Report on Langila (Papua New Guinea) — August 1984
Scientific Event Alert Network Bulletin, vol. 9, no. 8 (August 1984)
Managing Editor: Lindsay McClelland.
Langila (Papua New Guinea) Occasional ash emission; seismicity weak
Please cite this report as:
Global Volcanism Program, 1984. Report on Langila (Papua New Guinea) (McClelland, L., ed.). Scientific Event Alert Network Bulletin, 9:8. Smithsonian Institution. https://doi.org/10.5479/si.GVP.SEAN198408-252010.
Papua New Guinea
5.525°S, 148.42°E; summit elev. 1330 m
All times are local (unless otherwise noted)
"Activity remained at the generally low level that has persisted for several months. Occasional grey or brown ash emissions from Crater 2 were reported. Seismicity was at a very low level throughout, with only occasional small volcanic earthquakes."
Geologic Background. Langila, one of the most active volcanoes of New Britain, consists of a group of four small overlapping composite basaltic-andesitic cones on the lower eastern flank of the extinct Talawe volcano. Talawe is the highest volcano in the Cape Gloucester area of NW New Britain. A rectangular, 2.5-km-long crater is breached widely to the SE; Langila volcano was constructed NE of the breached crater of Talawe. An extensive lava field reaches the coast on the north and NE sides of Langila. Frequent mild-to-moderate explosive eruptions, sometimes accompanied by lava flows, have been recorded since the 19th century from three active craters at the summit of Langila. The youngest and smallest crater (no. 3 crater) was formed in 1960 and has a diameter of 150 m.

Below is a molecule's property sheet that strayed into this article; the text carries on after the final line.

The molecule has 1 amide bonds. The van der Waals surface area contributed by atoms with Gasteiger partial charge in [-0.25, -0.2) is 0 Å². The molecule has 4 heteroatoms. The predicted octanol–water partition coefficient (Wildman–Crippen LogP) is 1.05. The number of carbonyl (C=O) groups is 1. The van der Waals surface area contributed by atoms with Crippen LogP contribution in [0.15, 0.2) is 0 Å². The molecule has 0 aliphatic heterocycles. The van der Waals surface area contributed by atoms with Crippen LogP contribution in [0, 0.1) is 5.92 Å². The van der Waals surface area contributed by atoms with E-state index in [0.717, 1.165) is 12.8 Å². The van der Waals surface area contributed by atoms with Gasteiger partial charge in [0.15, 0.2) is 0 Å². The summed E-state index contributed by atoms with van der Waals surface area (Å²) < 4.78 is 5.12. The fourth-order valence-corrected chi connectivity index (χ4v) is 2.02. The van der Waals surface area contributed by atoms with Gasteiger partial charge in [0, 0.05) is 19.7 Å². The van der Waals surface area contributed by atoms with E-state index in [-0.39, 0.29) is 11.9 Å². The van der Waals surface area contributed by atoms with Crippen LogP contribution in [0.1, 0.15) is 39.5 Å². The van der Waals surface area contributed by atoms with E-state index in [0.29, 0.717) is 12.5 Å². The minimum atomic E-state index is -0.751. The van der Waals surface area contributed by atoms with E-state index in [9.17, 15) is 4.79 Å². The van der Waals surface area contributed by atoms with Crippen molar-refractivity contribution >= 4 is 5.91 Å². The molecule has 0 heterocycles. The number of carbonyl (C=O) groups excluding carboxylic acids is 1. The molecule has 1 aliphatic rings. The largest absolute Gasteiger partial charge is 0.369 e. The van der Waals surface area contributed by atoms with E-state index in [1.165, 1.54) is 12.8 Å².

Information Contacts: C. McKee, RVO.